From the gasometer the gas is drawn by a 2-inch pipe through the "freezer," a plain cylindrical vessel, to the compressors. The freezer is connected directly with the suction of the compressors, and the rarefaction of the gas, by further lowering its temperature, condenses the moisture and dries the gas; hence the freezer is also known as the drier. The compression is done by the three single-stage compressors shown in the illustration. It will, be noticed that connection is made from the compressors to both the inlet and outlet of the gas tank. This is done to provide for any emergency, such as the failure or repair of the tank, in case of which the gas could be drawn direct from the meter.

The gas is compressed to 14 atmospheres and stored in a stack of accumulators—steel cylinders, 20 feet in length, from which it is drawn off for use as required. Before entering the accumulators, however, the gas passes through a hydrocarbon tank, in the bottom of which the hydrocarbon is deposited. A certain amount of hydrocarbon is also deposited at the bottom of the accumulators, and a series of small three-eighth-inch pipes lead from there and from the bottom of the hydrocarbon tank to a storage tank on the upper floor, to which the hydrocarbon is forced by the pressure of the gas.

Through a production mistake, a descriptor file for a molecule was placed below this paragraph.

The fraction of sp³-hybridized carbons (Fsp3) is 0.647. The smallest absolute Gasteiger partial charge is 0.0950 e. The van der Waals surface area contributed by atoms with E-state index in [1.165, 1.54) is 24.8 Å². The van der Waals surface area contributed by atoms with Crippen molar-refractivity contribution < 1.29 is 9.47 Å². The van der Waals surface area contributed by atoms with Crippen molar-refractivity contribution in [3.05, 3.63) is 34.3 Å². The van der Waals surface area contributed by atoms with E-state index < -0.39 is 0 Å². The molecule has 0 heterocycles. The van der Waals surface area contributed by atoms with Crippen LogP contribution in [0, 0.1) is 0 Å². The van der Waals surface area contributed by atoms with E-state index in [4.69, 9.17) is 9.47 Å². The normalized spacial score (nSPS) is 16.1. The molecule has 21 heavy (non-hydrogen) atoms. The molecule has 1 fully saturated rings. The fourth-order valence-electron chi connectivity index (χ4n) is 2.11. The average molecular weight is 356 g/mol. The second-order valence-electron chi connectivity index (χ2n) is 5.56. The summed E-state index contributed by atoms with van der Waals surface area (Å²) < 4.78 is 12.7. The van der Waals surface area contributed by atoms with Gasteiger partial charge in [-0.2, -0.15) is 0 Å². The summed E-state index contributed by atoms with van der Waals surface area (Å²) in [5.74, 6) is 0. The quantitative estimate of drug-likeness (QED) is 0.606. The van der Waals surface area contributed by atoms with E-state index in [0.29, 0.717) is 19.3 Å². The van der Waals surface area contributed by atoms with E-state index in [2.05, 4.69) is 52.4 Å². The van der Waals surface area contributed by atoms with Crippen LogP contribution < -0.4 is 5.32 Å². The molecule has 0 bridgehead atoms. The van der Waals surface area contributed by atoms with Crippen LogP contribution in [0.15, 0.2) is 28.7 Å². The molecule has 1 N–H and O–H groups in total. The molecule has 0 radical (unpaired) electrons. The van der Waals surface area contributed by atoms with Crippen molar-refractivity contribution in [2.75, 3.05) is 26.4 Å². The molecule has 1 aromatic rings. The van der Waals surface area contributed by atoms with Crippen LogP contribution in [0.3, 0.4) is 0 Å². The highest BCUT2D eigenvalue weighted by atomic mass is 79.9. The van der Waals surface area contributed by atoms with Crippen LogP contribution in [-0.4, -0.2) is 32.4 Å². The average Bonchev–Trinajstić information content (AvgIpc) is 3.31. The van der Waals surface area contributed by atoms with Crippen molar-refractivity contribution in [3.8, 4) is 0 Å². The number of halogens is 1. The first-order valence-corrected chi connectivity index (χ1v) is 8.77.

The gas is conducted from the accumulators by three 2-inch mains to the platforms of the New Haven station, where there are 33 filling valves, each of which is provided with 35 feet of hose and the necessary couplings to connect with the storage cylinders underneath the cars. The gas in these cylinders is under a pressure of 10 to 12 atmospheres, and before it can be used at the burners the pressure has to be reduced to about an ounce. This is accomplished by passing it through a regulator placed beneath the car. The details of the regulator are shown in the accompanying sectional view. The gas enters, as indicated by the arrow, by a small valve, the stem of which acts upon a lever controlled by the pressure of a steel spring. The top of the receiver is closed by a flexible airtight leather diaphragm which is connected by a vertical rod to the long arm of the lever just mentioned. When the gas exceeds a certain pressure, it lifts the diaphragm, thereby raising the lever and closing the inlet valve. From the regulator the gas passes to the burners at the roof of the car, where it is controlled in the usual manner.

When it is compressed the oil gas possesses an illuminating power six times greater than that of city gas. The value of the gas for the special purposes to which it is put consists mainly in the fact that, while coal gas loses the greater part of its illuminating power by compression, oil gas loses only one-eighth. It is this quality that renders the Pintsch gas eminently adapted for car lighting and for use in buoys and beacons, or where it is subject to unusually rough usage.

Various Apparatus | Contents Page